They continue out onto the ice. Nanu stops and sniffs and stands much more often than she did while they were on the land. She and her cubs are entering a dangerous world of adult bears: males, ready to mate, whose first gambit would be to kill and eat the offspring of a competitor.

The threat from these males is extreme. If they aren’t attacking a trio like this for nutrition in a lean year, then they are after the cubs to kill them, in the hope that this might bring the female back into estrus. As hungry as Nanu is, she has to be ever vigilant.

She works every scent on the breeze, assessing the ice for signs of seal habitation. There are smells everywhere of seals, bears, foxes and the sights and sounds of returning birds.

The voice of a raven and the piercing squawks of a glaucous gull draw Nanu’s attention to a place far along a pressure ridge. She finds the remains of a ringed seal baby. It is mostly just furry skin left behind, but she eats that and keeps moving along the crack. Suddenly she stops. She has located an agloo, a seal’s breathing hole in the ice.

Nanu nudges Sivu and Kingu a few metres away and does her best to get them to lie still while she moves back to prepare for the kill. She can hear that there is a young seal inside. With precision and care that seems to belie the size and strength of her paws, she scrapes away some of the snow covering the thin layer of ice on the inside of the lair.

Kingu is going to sleep, but Sivu is soon back beside her mother. Nanu pushes Sivu to her side and then, in a sitting position, she stiffens. Sivu takes one look at this and settles down quietly as well.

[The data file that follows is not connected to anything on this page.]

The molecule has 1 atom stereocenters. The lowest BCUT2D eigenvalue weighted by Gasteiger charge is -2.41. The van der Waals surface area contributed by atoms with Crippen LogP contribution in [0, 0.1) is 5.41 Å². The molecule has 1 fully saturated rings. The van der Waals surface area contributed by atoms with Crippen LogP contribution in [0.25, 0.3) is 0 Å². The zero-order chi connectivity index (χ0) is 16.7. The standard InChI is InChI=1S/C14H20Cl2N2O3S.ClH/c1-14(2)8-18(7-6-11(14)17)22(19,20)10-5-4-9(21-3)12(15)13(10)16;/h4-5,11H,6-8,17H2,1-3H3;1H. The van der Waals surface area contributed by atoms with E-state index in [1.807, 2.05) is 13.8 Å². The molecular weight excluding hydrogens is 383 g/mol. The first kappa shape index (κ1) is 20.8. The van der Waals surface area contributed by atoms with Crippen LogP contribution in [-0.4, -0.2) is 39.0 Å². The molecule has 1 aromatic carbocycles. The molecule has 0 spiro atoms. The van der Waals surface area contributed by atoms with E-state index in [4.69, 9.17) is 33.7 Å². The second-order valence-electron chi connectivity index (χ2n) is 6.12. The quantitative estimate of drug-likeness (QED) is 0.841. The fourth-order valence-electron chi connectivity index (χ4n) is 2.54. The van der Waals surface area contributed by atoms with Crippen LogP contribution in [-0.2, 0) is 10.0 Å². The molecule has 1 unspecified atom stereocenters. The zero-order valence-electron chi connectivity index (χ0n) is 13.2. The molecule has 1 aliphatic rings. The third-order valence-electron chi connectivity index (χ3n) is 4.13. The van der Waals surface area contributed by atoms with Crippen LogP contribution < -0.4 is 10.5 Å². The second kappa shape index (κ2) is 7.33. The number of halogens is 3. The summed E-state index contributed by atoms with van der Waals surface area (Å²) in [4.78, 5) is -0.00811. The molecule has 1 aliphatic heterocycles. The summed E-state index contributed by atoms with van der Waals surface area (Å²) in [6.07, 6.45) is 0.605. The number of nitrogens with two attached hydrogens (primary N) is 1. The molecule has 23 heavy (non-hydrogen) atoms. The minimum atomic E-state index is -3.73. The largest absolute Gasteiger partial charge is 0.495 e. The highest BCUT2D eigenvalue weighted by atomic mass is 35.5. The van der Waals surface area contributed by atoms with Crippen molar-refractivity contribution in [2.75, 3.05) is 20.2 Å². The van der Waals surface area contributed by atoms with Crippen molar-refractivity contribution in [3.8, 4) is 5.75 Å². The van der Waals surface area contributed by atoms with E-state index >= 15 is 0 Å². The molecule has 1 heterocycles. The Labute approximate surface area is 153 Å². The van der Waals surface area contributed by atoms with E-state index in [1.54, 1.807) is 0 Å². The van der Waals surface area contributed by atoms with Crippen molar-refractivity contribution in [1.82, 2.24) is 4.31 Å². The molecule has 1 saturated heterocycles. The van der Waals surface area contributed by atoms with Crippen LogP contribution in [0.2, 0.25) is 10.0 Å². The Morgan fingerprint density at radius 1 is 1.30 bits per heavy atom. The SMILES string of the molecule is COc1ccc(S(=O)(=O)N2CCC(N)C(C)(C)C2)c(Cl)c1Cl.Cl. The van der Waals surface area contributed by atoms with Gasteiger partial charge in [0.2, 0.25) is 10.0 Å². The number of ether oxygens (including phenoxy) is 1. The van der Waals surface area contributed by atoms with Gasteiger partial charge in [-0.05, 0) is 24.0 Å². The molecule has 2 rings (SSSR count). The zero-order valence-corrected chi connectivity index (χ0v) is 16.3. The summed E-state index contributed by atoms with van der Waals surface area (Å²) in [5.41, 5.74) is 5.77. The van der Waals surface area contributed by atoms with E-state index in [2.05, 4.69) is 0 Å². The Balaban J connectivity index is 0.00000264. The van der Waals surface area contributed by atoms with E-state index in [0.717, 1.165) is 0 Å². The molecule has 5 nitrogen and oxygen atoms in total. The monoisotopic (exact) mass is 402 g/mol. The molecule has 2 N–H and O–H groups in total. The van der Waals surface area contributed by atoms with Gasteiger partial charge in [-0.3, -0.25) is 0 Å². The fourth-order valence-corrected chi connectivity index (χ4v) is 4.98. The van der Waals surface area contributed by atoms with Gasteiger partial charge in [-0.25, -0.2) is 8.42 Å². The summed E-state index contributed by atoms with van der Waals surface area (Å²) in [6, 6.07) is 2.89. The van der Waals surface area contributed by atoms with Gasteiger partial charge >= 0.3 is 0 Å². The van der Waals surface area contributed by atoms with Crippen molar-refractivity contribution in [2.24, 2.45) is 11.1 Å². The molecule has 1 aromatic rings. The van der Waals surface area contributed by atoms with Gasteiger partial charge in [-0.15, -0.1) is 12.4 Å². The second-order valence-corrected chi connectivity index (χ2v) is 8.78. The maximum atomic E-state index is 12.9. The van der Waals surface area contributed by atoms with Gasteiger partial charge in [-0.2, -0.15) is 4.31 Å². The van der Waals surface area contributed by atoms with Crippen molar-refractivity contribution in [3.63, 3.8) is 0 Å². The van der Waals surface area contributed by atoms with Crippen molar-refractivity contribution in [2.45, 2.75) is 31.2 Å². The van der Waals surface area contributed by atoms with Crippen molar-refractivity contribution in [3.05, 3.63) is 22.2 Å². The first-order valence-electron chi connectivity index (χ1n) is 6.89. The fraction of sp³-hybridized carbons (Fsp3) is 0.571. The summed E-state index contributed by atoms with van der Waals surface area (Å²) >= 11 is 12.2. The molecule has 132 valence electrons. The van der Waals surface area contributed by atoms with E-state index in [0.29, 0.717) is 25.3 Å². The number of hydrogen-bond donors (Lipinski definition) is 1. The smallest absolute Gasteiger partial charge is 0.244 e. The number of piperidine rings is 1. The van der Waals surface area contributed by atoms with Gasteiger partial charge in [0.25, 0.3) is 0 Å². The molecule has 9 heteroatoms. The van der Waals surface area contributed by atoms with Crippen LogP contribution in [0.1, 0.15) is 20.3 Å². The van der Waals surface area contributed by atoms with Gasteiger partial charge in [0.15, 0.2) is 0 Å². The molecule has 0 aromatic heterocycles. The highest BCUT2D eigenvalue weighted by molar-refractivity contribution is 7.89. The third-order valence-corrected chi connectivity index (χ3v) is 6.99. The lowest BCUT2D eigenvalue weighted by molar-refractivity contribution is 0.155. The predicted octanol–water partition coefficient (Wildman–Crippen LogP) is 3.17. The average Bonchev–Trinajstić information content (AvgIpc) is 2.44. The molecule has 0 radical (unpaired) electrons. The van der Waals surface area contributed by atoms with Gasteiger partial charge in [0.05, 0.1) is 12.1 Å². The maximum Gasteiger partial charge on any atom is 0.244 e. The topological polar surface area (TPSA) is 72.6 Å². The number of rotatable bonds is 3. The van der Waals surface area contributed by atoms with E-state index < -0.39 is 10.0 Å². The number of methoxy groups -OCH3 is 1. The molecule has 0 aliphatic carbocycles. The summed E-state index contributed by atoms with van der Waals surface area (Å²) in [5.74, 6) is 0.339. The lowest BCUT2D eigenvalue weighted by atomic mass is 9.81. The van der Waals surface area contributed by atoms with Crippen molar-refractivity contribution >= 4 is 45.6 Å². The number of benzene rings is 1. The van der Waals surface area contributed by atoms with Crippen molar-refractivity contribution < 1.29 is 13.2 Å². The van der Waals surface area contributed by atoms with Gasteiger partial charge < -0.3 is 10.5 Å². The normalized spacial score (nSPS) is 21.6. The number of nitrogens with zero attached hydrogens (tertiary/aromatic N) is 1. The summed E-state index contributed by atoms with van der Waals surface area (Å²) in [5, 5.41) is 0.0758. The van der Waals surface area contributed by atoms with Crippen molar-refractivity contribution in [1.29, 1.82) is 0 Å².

Nanu can hear the quiet mewing of the baby and its movements inside the lair. But that is not the meal she is hoping for. Eventually, she feels the puff of condensed air come up through the air hole, followed by the hollow swoosh of water below and the slip of a wet mother seal crawling up onto the ice.

In one smooth movement, forelegs braced, Nanu rises up and crashes down through the top of the agloo, front feet followed by her head. Then, to Sivu’s amazement, she recoils back above the surface of the ice with a seal four times the cub’s size.

When it stops moving, Nanu rips through the gray-silver fur and into the rich blubber that she has been craving. In no time, the cubs are dabbling inside the carcass as well. Life on the ice has begun in earnest.

From Ice Walker by James Raffan. Copyright © 2020 by James Raffan. Reprinted by permission of Simon & Schuster Canada.